Oh, for sure!
1) If you can, try to attend some formal drawing classes. Drawing takes lots and lots of practice, but every hour of instruction you can get will help make your practice time more focused and productive. Drawing, in some ways, is learning new ways to see and interpret the world around us. Having an instructor who can teach you the basics of building complex forms with simple shapes, composition and negative space, perspective etc. can really accelerate your learning process. See if your local art school/community college offers night courses. If you don’t have the resources for that, there are great tutorials everywhere and lots of great books, but having a teacher who can review your work in real time is very helpful. I still take courses whenever I can (as recently as a few months ago) and I ALWAYS learn something new.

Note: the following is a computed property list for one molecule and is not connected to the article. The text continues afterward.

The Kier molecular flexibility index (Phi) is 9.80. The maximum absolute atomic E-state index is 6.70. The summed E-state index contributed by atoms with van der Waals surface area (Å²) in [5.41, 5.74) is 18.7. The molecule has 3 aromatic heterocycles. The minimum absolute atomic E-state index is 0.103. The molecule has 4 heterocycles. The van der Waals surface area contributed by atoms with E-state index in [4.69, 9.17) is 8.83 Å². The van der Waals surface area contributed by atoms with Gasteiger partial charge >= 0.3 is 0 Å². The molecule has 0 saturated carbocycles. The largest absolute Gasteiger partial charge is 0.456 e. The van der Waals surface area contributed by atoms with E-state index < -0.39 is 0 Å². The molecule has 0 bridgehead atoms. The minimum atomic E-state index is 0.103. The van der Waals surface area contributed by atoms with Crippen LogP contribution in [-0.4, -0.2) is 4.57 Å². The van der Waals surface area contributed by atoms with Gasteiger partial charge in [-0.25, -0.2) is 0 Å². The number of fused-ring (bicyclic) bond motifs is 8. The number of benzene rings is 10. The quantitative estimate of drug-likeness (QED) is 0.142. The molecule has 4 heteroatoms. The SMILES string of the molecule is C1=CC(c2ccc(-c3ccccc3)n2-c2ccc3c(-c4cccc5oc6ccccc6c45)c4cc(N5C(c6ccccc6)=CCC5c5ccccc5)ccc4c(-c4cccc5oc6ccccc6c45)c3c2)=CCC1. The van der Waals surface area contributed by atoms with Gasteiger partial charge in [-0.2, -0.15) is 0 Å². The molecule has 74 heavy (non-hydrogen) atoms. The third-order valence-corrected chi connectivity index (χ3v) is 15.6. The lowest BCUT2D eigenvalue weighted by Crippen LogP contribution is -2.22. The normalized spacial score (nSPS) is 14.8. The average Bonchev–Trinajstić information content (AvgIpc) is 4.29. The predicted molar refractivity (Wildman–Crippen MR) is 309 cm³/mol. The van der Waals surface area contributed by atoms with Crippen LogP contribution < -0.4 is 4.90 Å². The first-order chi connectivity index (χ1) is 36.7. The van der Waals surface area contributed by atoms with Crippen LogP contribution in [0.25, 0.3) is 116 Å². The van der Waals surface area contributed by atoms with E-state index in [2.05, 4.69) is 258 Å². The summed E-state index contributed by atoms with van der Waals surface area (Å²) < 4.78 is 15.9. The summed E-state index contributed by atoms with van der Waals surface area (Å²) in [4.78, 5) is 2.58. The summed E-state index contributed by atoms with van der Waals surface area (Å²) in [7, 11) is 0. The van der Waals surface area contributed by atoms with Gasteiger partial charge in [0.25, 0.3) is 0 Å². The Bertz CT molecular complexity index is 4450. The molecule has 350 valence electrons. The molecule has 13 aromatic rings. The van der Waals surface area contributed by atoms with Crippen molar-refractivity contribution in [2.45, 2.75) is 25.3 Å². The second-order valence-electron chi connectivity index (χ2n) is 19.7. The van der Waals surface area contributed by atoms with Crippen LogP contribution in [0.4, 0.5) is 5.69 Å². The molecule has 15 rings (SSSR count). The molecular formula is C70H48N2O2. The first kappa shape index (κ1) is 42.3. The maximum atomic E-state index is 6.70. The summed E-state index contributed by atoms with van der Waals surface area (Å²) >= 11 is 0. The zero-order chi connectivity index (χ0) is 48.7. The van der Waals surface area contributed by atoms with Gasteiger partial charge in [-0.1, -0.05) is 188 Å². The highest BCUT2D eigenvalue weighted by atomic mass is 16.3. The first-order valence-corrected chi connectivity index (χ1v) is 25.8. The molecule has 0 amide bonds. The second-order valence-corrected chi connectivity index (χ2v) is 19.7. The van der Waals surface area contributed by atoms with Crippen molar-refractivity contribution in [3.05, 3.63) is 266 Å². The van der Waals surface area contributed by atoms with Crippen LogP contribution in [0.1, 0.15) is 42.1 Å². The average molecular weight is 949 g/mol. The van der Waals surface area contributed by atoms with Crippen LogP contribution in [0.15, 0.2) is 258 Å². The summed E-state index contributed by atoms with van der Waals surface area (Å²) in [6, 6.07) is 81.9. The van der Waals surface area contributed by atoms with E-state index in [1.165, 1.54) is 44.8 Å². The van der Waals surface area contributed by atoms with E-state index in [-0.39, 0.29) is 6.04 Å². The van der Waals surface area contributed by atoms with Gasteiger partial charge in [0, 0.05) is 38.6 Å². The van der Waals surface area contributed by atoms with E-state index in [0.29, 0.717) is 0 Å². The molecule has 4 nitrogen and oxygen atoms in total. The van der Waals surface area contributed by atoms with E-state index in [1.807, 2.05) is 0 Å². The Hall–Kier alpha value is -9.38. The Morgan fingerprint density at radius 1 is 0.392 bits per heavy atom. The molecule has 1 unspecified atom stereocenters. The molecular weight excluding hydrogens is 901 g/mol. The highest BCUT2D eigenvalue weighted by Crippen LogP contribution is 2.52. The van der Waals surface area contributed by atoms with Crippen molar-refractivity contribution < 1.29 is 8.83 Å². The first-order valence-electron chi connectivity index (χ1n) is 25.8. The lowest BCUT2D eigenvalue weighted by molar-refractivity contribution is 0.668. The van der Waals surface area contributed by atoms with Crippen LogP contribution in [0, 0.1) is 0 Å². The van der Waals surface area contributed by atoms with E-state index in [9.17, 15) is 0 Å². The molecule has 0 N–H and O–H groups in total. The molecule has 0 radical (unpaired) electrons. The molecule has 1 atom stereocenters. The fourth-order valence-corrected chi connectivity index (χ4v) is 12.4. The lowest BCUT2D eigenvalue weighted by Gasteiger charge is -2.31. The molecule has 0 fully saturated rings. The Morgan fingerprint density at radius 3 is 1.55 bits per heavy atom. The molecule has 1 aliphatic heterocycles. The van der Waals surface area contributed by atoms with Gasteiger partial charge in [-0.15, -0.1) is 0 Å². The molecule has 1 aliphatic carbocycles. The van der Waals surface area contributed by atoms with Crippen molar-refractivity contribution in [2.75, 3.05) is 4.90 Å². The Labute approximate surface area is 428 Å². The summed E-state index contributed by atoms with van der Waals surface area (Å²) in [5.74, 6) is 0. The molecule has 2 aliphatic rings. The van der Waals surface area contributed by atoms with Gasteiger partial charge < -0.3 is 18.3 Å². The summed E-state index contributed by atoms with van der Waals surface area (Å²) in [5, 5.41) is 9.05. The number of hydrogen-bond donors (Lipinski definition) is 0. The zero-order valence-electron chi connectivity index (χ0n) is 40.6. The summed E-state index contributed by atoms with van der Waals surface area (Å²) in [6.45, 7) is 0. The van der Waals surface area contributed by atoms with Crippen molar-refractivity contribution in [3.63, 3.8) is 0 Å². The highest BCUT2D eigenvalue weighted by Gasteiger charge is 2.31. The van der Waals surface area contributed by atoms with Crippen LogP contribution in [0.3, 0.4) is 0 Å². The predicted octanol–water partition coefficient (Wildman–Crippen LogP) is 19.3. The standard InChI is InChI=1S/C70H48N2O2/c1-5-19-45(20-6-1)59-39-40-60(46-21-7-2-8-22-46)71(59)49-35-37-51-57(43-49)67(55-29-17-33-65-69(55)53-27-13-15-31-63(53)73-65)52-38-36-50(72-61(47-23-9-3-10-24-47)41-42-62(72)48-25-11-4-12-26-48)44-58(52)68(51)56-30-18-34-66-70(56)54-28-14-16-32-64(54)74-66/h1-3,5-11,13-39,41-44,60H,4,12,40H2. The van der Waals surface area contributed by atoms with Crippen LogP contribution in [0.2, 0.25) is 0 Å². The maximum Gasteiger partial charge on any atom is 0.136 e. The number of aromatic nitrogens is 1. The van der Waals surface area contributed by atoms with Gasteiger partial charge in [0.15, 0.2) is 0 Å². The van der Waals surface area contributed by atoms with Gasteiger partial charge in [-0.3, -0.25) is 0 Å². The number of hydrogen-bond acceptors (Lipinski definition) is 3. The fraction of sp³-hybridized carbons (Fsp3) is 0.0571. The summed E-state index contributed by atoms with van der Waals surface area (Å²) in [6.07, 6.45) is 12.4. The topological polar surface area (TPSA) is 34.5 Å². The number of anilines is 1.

2) It’s always useful to study the work of artists you admire, but you’ll learn faster by going directly to the source and studying from life. Life Drawing sessions (usually $10-20 per session) are always beneficial, but you can just grab your sketchbook and draw whatever’s around you. Draw people at a cafe, the buildings in your city, cars, objects, trees… everything!
3) Take heart! There is no “right” way to draw, only techniques that may help you communicate your vision. Learn as many techniques as you can and practice but remember - every single person who you admire has been where you are now. Keep practicing and have fun!